Tinctures draw out the medicinal qualities of the plant or herb, whereas vinegars are used to draw out the minerals of the herb, which dandelion is high in. These now flavored vinegars can then be used as you would any other vinegar; as salad dressing, in cooking, or simply drunk as a tonic.
The only difference between making tinctures and vinegars is the menstruum (the liquid you put in with the herb to draw out what you want).
Start with a clean jar with a lid. Fill the jar with your fresh plant material, not too tightly, but not too loosely either. Herbalist Susun Weed describes it as a “fairy mattress,” which I really like. Not so loose that she will fall through, but not so tight that she can’t sleep (or the menstruum can’t seep in). Then fill the jar to the top with your menstruum: Vinegar if you’re making a vinegar, or alcohol of at least 80 proof if your making a tincture. You can use any type of eating vinegar (not the super-strong cleaning stuff), but I’ve heard that apple cider vinegar with the “mother” (the stuff that settles on the bottom) may spoil. I haven’t experienced this, but something to not. Tightly lid the jar. If you are making a vinegar, make sure to put some parchment paper or other non-corrosive material between the liquid and the lid, as vinegar will corrode the metal in the lid and get rust all in your vinegar, which is a huge bummer, trust me. Put your jar in a cool, dark place (traditionally), give it a good shake whenever you think about it, and after 6 weeks it’ll be ready to use!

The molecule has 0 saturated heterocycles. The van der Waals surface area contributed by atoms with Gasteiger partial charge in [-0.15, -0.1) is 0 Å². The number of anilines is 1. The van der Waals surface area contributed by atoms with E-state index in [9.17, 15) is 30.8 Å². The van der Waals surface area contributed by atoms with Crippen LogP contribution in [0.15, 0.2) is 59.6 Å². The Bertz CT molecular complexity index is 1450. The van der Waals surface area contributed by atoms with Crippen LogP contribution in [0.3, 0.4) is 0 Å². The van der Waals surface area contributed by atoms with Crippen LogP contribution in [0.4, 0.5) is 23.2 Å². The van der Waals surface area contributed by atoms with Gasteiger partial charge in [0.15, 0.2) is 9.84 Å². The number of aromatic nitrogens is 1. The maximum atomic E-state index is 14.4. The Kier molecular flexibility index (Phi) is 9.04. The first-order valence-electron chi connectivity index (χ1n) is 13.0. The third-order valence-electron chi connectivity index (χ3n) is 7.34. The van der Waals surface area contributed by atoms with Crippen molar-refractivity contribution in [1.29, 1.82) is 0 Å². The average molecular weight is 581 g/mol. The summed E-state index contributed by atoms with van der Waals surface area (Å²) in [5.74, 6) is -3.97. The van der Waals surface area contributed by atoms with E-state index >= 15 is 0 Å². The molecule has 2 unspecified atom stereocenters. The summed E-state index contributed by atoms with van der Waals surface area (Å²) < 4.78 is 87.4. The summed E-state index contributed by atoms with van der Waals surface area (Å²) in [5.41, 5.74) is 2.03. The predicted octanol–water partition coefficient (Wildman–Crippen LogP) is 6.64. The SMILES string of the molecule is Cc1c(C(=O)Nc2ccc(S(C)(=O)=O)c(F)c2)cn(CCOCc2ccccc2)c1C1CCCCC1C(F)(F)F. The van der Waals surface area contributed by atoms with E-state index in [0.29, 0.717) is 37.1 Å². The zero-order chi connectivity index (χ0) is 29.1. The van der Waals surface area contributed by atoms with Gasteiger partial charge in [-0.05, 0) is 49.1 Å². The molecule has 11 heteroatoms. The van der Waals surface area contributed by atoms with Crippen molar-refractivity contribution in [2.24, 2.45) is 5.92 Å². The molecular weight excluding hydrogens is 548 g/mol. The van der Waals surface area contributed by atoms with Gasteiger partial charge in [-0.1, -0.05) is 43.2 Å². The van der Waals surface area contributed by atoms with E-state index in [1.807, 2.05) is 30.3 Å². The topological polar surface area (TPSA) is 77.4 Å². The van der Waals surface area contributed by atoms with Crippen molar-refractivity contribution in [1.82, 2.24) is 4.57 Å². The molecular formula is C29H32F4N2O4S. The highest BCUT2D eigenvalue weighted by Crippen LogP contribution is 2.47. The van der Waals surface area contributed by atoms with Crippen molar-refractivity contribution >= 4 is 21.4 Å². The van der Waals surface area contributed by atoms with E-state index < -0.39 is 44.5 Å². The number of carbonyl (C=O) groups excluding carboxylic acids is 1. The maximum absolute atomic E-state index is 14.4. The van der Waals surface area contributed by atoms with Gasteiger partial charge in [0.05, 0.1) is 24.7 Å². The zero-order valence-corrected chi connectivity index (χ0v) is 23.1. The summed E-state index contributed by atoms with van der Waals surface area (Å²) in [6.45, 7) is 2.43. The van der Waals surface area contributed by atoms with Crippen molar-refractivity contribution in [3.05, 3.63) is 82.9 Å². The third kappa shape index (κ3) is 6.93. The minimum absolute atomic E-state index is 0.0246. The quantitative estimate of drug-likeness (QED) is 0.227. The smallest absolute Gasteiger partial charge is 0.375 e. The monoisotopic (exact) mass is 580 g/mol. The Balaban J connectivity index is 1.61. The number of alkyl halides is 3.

Note 1: there are non-alcoholic tinctures that use glycerin as a menstruum. I haven’t figured out how to do that, and given the minute amounts of alcohol in a dose of tincture, I personally don’t have the drive to use anything else, simply because of cost and ease.
Note 2: I use 80 proof vodka, because 1) it’s cheap, 2) I can’t find 100 proof locally. Sometimes I use everclear, but only if I want something really potent, am using dry roots or mushrooms, or will be doing a double process tincture.
Dandelion coffee has no caffeine, nor does it particularly taste like coffee. That is just what it’s called. But I will say, it is quite delicious. As far as the medicinal qualities and liver support, I don’t know how much is retained once “processing” the root.